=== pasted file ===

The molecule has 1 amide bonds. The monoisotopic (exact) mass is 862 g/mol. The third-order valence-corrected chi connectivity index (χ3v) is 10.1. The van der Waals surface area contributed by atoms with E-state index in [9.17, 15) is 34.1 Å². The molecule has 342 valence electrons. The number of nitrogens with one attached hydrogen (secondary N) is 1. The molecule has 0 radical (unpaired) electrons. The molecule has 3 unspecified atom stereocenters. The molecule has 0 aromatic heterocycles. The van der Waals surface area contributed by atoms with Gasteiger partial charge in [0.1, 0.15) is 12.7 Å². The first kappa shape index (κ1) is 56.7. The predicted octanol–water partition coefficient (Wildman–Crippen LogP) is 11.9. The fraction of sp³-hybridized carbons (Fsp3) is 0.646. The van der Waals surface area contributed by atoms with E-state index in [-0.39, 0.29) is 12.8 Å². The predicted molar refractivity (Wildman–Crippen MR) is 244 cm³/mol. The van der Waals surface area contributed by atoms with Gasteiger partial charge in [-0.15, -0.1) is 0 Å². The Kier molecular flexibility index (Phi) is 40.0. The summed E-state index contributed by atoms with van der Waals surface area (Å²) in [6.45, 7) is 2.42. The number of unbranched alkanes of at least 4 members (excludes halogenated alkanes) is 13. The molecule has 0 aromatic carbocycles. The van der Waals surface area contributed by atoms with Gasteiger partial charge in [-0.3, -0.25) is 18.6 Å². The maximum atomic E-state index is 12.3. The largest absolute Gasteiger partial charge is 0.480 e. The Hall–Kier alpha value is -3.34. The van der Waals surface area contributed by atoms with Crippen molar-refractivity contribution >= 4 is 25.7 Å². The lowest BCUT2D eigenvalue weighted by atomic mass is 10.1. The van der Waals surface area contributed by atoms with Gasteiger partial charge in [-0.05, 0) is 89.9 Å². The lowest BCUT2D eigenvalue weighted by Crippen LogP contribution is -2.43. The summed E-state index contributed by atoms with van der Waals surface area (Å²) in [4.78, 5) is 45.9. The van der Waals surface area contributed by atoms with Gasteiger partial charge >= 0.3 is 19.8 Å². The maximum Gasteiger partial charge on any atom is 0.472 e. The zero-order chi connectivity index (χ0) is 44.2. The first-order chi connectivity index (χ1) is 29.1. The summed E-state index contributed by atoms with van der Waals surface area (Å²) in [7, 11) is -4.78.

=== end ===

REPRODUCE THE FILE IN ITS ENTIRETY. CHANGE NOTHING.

The molecule has 1 amide bonds. The monoisotopic (exact) mass is 862 g/mol. The third-order valence-corrected chi connectivity index (χ3v) is 10.1. The van der Waals surface area contributed by atoms with E-state index in [9.17, 15) is 34.1 Å². The molecule has 342 valence electrons. The number of nitrogens with one attached hydrogen (secondary N) is 1. The molecule has 0 radical (unpaired) electrons. The molecule has 3 unspecified atom stereocenters. The molecule has 0 aromatic heterocycles. The van der Waals surface area contributed by atoms with Gasteiger partial charge in [0.1, 0.15) is 12.7 Å². The first kappa shape index (κ1) is 56.7. The predicted octanol–water partition coefficient (Wildman–Crippen LogP) is 11.9. The fraction of sp³-hybridized carbons (Fsp3) is 0.646. The van der Waals surface area contributed by atoms with E-state index in [-0.39, 0.29) is 12.8 Å². The predicted molar refractivity (Wildman–Crippen MR) is 244 cm³/mol. The van der Waals surface area contributed by atoms with Gasteiger partial charge in [-0.15, -0.1) is 0 Å². The Kier molecular flexibility index (Phi) is 40.0. The summed E-state index contributed by atoms with van der Waals surface area (Å²) in [6.45, 7) is 2.42. The number of unbranched alkanes of at least 4 members (excludes halogenated alkanes) is 13. The molecule has 0 aromatic carbocycles. The van der Waals surface area contributed by atoms with Gasteiger partial charge in [-0.3, -0.25) is 18.6 Å². The maximum atomic E-state index is 12.3. The largest absolute Gasteiger partial charge is 0.480 e. The Hall–Kier alpha value is -3.34. The van der Waals surface area contributed by atoms with Crippen molar-refractivity contribution >= 4 is 25.7 Å². The lowest BCUT2D eigenvalue weighted by atomic mass is 10.1. The van der Waals surface area contributed by atoms with Gasteiger partial charge in [-0.05, 0) is 89.9 Å². The lowest BCUT2D eigenvalue weighted by Crippen LogP contribution is -2.43. The summed E-state index contributed by atoms with van der Waals surface area (Å²) in [4.78, 5) is 45.9. The van der Waals surface area contributed by atoms with Gasteiger partial charge >= 0.3 is 19.8 Å². The maximum Gasteiger partial charge on any atom is 0.472 e. The zero-order chi connectivity index (χ0) is 44.2. The first-order chi connectivity index (χ1) is 29.1. The summed E-state index contributed by atoms with van der Waals surface area (Å²) in [7, 11) is -4.78.